National Academies Press: OpenBook

Guidance for Underwater Installation of Filter Systems (2018)

Chapter: Chapter 3 - Documentation of Underwater Filter Installation Techniques

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Suggested Citation:"Chapter 3 - Documentation of Underwater Filter Installation Techniques." National Academies of Sciences, Engineering, and Medicine. 2018. Guidance for Underwater Installation of Filter Systems. Washington, DC: The National Academies Press. doi: 10.17226/25301.
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Suggested Citation:"Chapter 3 - Documentation of Underwater Filter Installation Techniques." National Academies of Sciences, Engineering, and Medicine. 2018. Guidance for Underwater Installation of Filter Systems. Washington, DC: The National Academies Press. doi: 10.17226/25301.
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Page 67
Page 68
Suggested Citation:"Chapter 3 - Documentation of Underwater Filter Installation Techniques." National Academies of Sciences, Engineering, and Medicine. 2018. Guidance for Underwater Installation of Filter Systems. Washington, DC: The National Academies Press. doi: 10.17226/25301.
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Page 68
Page 69
Suggested Citation:"Chapter 3 - Documentation of Underwater Filter Installation Techniques." National Academies of Sciences, Engineering, and Medicine. 2018. Guidance for Underwater Installation of Filter Systems. Washington, DC: The National Academies Press. doi: 10.17226/25301.
×
Page 69
Page 70
Suggested Citation:"Chapter 3 - Documentation of Underwater Filter Installation Techniques." National Academies of Sciences, Engineering, and Medicine. 2018. Guidance for Underwater Installation of Filter Systems. Washington, DC: The National Academies Press. doi: 10.17226/25301.
×
Page 70
Page 71
Suggested Citation:"Chapter 3 - Documentation of Underwater Filter Installation Techniques." National Academies of Sciences, Engineering, and Medicine. 2018. Guidance for Underwater Installation of Filter Systems. Washington, DC: The National Academies Press. doi: 10.17226/25301.
×
Page 71
Page 72
Suggested Citation:"Chapter 3 - Documentation of Underwater Filter Installation Techniques." National Academies of Sciences, Engineering, and Medicine. 2018. Guidance for Underwater Installation of Filter Systems. Washington, DC: The National Academies Press. doi: 10.17226/25301.
×
Page 72
Page 73
Suggested Citation:"Chapter 3 - Documentation of Underwater Filter Installation Techniques." National Academies of Sciences, Engineering, and Medicine. 2018. Guidance for Underwater Installation of Filter Systems. Washington, DC: The National Academies Press. doi: 10.17226/25301.
×
Page 73
Page 74
Suggested Citation:"Chapter 3 - Documentation of Underwater Filter Installation Techniques." National Academies of Sciences, Engineering, and Medicine. 2018. Guidance for Underwater Installation of Filter Systems. Washington, DC: The National Academies Press. doi: 10.17226/25301.
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Page 74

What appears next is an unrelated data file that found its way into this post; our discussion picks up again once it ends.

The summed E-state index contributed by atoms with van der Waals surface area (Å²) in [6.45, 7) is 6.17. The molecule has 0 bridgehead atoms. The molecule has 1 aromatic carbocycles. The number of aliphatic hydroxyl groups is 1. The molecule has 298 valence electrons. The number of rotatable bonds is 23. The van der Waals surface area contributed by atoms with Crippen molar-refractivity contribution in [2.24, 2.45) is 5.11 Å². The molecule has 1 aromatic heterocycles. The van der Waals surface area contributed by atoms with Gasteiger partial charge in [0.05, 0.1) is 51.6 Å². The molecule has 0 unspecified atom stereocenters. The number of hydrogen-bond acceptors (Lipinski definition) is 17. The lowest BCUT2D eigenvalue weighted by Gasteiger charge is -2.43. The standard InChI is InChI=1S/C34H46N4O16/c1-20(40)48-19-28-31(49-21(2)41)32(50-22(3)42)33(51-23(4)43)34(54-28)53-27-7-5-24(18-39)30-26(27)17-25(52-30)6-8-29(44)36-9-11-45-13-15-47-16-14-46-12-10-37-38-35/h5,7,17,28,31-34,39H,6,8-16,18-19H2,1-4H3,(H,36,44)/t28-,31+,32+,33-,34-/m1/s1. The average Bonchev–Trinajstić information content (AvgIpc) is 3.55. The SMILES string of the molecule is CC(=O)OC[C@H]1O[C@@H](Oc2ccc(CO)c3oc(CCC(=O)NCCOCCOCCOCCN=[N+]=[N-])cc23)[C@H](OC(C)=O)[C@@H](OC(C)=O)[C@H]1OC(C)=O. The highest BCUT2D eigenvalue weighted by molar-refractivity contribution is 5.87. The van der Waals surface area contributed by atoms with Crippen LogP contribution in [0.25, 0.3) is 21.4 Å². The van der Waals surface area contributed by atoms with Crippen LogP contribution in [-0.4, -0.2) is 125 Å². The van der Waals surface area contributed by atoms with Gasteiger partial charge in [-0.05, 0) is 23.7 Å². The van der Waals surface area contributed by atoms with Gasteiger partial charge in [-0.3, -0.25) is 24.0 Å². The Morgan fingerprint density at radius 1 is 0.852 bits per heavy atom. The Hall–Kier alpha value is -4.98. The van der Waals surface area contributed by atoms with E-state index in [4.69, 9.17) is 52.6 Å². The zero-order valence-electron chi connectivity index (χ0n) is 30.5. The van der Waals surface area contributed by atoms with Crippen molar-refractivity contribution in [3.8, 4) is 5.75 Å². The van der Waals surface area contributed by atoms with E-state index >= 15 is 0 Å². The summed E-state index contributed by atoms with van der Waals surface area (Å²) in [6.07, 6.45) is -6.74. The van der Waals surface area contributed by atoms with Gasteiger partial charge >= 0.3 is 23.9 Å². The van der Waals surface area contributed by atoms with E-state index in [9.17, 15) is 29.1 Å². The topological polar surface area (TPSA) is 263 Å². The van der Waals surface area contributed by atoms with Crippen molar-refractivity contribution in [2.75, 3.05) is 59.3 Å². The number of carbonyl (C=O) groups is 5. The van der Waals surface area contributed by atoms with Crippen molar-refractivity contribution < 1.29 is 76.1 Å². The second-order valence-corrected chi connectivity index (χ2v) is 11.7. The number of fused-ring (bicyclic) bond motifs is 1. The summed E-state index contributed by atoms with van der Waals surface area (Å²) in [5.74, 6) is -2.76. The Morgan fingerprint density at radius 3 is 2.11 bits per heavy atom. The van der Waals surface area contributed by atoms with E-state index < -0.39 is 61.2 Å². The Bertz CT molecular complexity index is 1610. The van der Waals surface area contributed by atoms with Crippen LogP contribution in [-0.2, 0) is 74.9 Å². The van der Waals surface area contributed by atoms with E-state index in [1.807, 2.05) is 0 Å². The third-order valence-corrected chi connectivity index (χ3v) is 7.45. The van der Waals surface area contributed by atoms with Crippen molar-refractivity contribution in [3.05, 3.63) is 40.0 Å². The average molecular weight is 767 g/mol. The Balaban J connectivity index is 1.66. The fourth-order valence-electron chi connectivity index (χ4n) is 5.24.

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66 3.1 Overview A variety of means and methods are available for placing filter materials underwater and in flowing water. The selection of any particular technique depends on the materials to be used and the flow conditions at the time of placement (e.g., flow depth and velocity). NCHRP Proj- ect 24-07(2), on pier scour protection, demonstrated the viability of placing sand-filled geo- containers around a bridge pier in flowing water to achieve a filter prior to placing the armor layer (riprap in that case). The research report on NCHRP Project 24-07(2), NCHRP Report 593: Countermeasures to Protect Bridge Piers from Scour (Lagasse et al. 2007), documents the successful placement of geocontainers using a hydraulic excavator with thumb to drop individual geocontainers from above the water surface. The geocontainers were filled with filter sand prior to placement and weighed 200 lb each. Figure 3.1 illustrates the placement technique used in that project. Refer to Figures 2.20 through 2.26 and related text for a more thorough discussion of that research effort. For NCHRP Project 24-42, the research on which the guidance herein is based (see NCHRP Web-Only Document 254, Volume 1 for the full research report), diver-assisted underwater filter placement was performed in the large outdoor river engineering flume at CSU. Both granular filters and geotextile filters were installed in flowing water under prototype-scale conditions. A variety of filter materials and placement techniques were investigated. Of particular interest was placing filters where access for construction equipment is limited (beneath a bridge deck with little clearance above ordinary low water, for example). Certified divers placed both granu- lar and geotextile filter materials at a pier to demonstrate placement of filters in flowing water as a proof-of-concept demonstration. Given the wide range of capabilities of the large-scale outdoor river engineering flume at CSU, the following filter materials were selected for diver- assisted placement around a prototype-scale pier in flowing water: For granular filters, the selected materials were the following: • Pea gravel mixed equally with 0.6 mm masonry sand and placed with a 2-inch diameter rigid tremie pipe at various elevations above the bed (d50 = 4.0 mm). • Nominal 3/8-inch (9 mm) pea gravel placed loosely around the pier using sand pump and 2-inch diameter flexible tremie hose (d50 = 6.0 mm). For composite filters, the selected material was empty geobags placed on the bed adjacent to the pier and filled by divers underwater with pea gravel using a sand pump and 2-inch diameter flexible tremie hose (d50 = 6.0 mm). C H A P T E R 3 Documentation of Underwater Filter Installation Techniques